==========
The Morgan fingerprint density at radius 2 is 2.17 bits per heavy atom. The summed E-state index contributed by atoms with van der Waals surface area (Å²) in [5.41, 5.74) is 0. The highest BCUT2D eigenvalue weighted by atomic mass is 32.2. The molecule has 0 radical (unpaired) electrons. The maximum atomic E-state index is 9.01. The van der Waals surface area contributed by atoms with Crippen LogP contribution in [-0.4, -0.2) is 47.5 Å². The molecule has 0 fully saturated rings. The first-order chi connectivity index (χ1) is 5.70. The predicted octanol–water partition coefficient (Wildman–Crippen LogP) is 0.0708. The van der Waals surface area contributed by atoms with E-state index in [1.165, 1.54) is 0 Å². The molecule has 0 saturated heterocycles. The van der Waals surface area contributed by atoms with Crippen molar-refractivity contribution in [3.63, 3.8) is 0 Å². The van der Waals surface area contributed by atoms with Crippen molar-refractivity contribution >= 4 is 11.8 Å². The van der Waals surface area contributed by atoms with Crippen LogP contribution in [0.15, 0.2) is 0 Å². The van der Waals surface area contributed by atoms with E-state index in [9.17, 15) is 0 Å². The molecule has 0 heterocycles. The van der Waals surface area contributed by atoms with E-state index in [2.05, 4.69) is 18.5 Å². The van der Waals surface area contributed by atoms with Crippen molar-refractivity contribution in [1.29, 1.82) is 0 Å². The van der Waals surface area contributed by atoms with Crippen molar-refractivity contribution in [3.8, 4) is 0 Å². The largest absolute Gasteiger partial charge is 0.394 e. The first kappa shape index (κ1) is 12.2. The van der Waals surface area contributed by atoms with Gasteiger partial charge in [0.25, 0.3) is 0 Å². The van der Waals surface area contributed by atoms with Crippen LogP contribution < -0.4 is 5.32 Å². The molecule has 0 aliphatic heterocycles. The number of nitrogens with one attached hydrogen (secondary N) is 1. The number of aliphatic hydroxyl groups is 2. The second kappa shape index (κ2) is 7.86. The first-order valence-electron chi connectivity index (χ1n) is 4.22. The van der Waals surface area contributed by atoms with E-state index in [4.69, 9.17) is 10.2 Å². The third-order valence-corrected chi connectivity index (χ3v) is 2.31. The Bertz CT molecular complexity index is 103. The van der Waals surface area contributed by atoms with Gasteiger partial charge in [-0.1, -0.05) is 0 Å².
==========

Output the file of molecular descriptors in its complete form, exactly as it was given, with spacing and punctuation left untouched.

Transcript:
The Morgan fingerprint density at radius 2 is 2.17 bits per heavy atom. The summed E-state index contributed by atoms with van der Waals surface area (Å²) in [5.41, 5.74) is 0. The highest BCUT2D eigenvalue weighted by atomic mass is 32.2. The molecule has 0 radical (unpaired) electrons. The maximum atomic E-state index is 9.01. The van der Waals surface area contributed by atoms with Crippen LogP contribution in [-0.4, -0.2) is 47.5 Å². The molecule has 0 fully saturated rings. The first-order chi connectivity index (χ1) is 5.70. The predicted octanol–water partition coefficient (Wildman–Crippen LogP) is 0.0708. The van der Waals surface area contributed by atoms with E-state index in [1.165, 1.54) is 0 Å². The molecule has 0 saturated heterocycles. The van der Waals surface area contributed by atoms with Crippen molar-refractivity contribution in [3.63, 3.8) is 0 Å². The van der Waals surface area contributed by atoms with Crippen molar-refractivity contribution >= 4 is 11.8 Å². The van der Waals surface area contributed by atoms with Crippen LogP contribution in [0.15, 0.2) is 0 Å². The van der Waals surface area contributed by atoms with E-state index in [9.17, 15) is 0 Å². The molecule has 0 heterocycles. The van der Waals surface area contributed by atoms with E-state index in [2.05, 4.69) is 18.5 Å². The van der Waals surface area contributed by atoms with Crippen molar-refractivity contribution in [1.29, 1.82) is 0 Å². The van der Waals surface area contributed by atoms with Crippen molar-refractivity contribution in [3.8, 4) is 0 Å². The largest absolute Gasteiger partial charge is 0.394 e. The first kappa shape index (κ1) is 12.2. The van der Waals surface area contributed by atoms with Gasteiger partial charge in [0.25, 0.3) is 0 Å². The van der Waals surface area contributed by atoms with Crippen LogP contribution < -0.4 is 5.32 Å². The molecule has 0 aliphatic heterocycles. The number of nitrogens with one attached hydrogen (secondary N) is 1. The number of aliphatic hydroxyl groups is 2. The second kappa shape index (κ2) is 7.86. The first-order valence-electron chi connectivity index (χ1n) is 4.22. The van der Waals surface area contributed by atoms with E-state index in [4.69, 9.17) is 10.2 Å². The third-order valence-corrected chi connectivity index (χ3v) is 2.31. The Bertz CT molecular complexity index is 103. The van der Waals surface area contributed by atoms with Gasteiger partial charge in [-0.1, -0.05) is 0 Å².